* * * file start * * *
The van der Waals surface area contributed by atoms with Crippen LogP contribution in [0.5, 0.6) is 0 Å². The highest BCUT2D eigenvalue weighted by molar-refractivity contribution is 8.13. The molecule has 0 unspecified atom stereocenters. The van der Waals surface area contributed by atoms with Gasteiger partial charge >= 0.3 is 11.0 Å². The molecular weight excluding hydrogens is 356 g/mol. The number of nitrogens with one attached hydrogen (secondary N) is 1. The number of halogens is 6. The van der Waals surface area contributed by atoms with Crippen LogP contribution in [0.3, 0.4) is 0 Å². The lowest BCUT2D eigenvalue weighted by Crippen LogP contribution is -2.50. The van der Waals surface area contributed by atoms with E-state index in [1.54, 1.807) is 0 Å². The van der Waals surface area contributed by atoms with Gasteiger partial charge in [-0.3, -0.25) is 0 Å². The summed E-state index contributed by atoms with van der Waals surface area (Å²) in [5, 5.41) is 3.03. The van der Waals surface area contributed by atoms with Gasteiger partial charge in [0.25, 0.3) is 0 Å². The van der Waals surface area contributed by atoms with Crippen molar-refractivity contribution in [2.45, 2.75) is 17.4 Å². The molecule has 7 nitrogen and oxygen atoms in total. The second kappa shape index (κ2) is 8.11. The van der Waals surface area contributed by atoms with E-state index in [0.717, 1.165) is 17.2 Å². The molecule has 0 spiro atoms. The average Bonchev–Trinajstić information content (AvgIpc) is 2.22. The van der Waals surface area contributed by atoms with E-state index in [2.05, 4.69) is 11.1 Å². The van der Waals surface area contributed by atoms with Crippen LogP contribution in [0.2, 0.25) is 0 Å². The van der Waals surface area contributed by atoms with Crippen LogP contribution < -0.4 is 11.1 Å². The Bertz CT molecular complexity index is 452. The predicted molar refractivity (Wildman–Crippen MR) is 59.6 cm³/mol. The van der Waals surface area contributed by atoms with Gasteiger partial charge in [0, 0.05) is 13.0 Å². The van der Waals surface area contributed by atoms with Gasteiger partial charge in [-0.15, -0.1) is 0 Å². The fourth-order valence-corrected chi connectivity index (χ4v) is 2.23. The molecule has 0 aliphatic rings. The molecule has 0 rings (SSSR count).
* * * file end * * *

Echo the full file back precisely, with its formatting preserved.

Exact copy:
The van der Waals surface area contributed by atoms with Crippen LogP contribution in [0.5, 0.6) is 0 Å². The highest BCUT2D eigenvalue weighted by molar-refractivity contribution is 8.13. The molecule has 0 unspecified atom stereocenters. The van der Waals surface area contributed by atoms with Gasteiger partial charge >= 0.3 is 11.0 Å². The molecular weight excluding hydrogens is 356 g/mol. The number of nitrogens with one attached hydrogen (secondary N) is 1. The number of halogens is 6. The van der Waals surface area contributed by atoms with Crippen LogP contribution in [0.3, 0.4) is 0 Å². The lowest BCUT2D eigenvalue weighted by Crippen LogP contribution is -2.50. The van der Waals surface area contributed by atoms with E-state index in [1.54, 1.807) is 0 Å². The van der Waals surface area contributed by atoms with Gasteiger partial charge in [-0.3, -0.25) is 0 Å². The summed E-state index contributed by atoms with van der Waals surface area (Å²) in [5, 5.41) is 3.03. The van der Waals surface area contributed by atoms with Gasteiger partial charge in [0.25, 0.3) is 0 Å². The van der Waals surface area contributed by atoms with Crippen molar-refractivity contribution in [2.45, 2.75) is 17.4 Å². The molecule has 7 nitrogen and oxygen atoms in total. The second kappa shape index (κ2) is 8.11. The van der Waals surface area contributed by atoms with E-state index in [0.717, 1.165) is 17.2 Å². The molecule has 0 spiro atoms. The average Bonchev–Trinajstić information content (AvgIpc) is 2.22. The van der Waals surface area contributed by atoms with E-state index in [2.05, 4.69) is 11.1 Å². The van der Waals surface area contributed by atoms with Crippen LogP contribution in [0.2, 0.25) is 0 Å². The van der Waals surface area contributed by atoms with Crippen LogP contribution < -0.4 is 11.1 Å². The Bertz CT molecular complexity index is 452. The predicted molar refractivity (Wildman–Crippen MR) is 59.6 cm³/mol. The van der Waals surface area contributed by atoms with Gasteiger partial charge in [0, 0.05) is 13.0 Å². The van der Waals surface area contributed by atoms with Gasteiger partial charge in [-0.15, -0.1) is 0 Å². The fourth-order valence-corrected chi connectivity index (χ4v) is 2.23. The molecule has 0 aliphatic rings. The molecule has 0 rings (SSSR count).